Focus

Focus can be a noun. The focus. That element which captures our attention. The centre of interest or activity. It can be that place you look at most in a painting from where all else derives. It can be the end goal, or the smaller intermediate goals, in an undertaking. It can be the nucleus of community or personal life.

Focus can be a verb. To focus. To pay particular attention to. To concentrate one’s efforts towards an endpoint. To put other things out of mind and operate in a single direction. It can be maintaining a sharpness of image. It can be what you do when you are determined to achieve a task.

When we are striving, we need to pinpoint the focus first. Then we need to focus to realise completion. The more determinedly we can do those two things the more successful our work will be. Sometimes the focus changes and, certainly, the intensity to which we focus can waver. The more clarity we can have about what and how, though, and our adaptability to any changes, makes our progress more satisfying and more likely to finish where we hope.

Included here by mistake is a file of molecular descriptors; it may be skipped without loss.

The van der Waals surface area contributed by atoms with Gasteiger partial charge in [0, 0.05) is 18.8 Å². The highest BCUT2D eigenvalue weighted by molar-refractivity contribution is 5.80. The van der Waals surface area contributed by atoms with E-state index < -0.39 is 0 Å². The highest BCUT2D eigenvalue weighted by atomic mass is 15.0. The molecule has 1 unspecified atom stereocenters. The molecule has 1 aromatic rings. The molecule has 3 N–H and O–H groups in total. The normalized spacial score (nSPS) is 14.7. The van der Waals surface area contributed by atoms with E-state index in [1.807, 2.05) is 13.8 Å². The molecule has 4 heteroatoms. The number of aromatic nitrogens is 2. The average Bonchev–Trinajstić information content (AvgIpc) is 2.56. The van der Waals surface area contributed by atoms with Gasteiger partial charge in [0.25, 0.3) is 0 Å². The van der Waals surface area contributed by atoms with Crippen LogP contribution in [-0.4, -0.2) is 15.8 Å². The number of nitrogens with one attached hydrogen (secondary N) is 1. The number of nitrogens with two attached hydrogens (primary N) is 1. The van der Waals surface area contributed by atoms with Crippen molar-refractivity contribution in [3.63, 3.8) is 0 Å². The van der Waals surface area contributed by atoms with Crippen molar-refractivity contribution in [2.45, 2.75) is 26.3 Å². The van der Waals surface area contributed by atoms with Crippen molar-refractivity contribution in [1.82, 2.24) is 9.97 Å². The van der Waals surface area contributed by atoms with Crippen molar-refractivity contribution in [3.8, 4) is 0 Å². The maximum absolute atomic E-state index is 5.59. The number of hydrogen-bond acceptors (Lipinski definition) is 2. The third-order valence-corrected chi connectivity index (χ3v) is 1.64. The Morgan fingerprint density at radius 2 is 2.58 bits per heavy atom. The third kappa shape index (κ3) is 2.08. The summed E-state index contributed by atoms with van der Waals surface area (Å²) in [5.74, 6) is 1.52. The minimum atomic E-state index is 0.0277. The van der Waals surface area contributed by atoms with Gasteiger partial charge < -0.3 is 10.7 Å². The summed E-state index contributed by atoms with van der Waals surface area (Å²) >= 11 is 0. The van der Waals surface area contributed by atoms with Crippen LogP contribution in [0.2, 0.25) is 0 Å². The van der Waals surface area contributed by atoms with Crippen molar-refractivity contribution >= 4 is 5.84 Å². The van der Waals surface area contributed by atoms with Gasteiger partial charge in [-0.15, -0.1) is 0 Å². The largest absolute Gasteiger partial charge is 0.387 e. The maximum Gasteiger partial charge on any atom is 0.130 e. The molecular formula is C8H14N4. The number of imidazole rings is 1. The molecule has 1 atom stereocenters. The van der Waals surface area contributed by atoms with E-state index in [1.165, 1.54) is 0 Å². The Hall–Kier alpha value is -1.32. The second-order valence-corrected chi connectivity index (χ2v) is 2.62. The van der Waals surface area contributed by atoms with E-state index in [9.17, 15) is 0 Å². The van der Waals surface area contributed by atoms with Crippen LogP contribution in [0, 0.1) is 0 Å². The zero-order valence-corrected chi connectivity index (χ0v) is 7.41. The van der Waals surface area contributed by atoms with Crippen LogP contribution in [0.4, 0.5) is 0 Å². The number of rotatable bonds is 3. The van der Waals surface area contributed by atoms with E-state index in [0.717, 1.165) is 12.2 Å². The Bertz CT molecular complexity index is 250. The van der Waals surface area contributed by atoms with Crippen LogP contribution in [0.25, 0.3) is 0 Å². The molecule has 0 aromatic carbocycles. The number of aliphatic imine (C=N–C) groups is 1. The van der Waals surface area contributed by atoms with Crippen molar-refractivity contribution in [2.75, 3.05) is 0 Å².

Focus, the noun, and focus, the verb, go hand in hand. I guess that’s why they are the same word. It is, however, good to think of them separately to ensure that both get their due.

Until later.

Kirsten

5 thoughts on “Focus

  1. This post about focus is so deep,
    I’m still pondering it here, after more than a week!
    I’m engaged and fascinated by the hand in hand idea,
    And the “we are more likely to finish where we hope”, and I think without fear:
    Maybe this kind of duality to focus, the noun with the verb,
    Is how we’re moved outside of ourselves to hope, like a bird,
    Flying on the air,
    We can’t see is there:
    Fully alive
    With strive.

    Like

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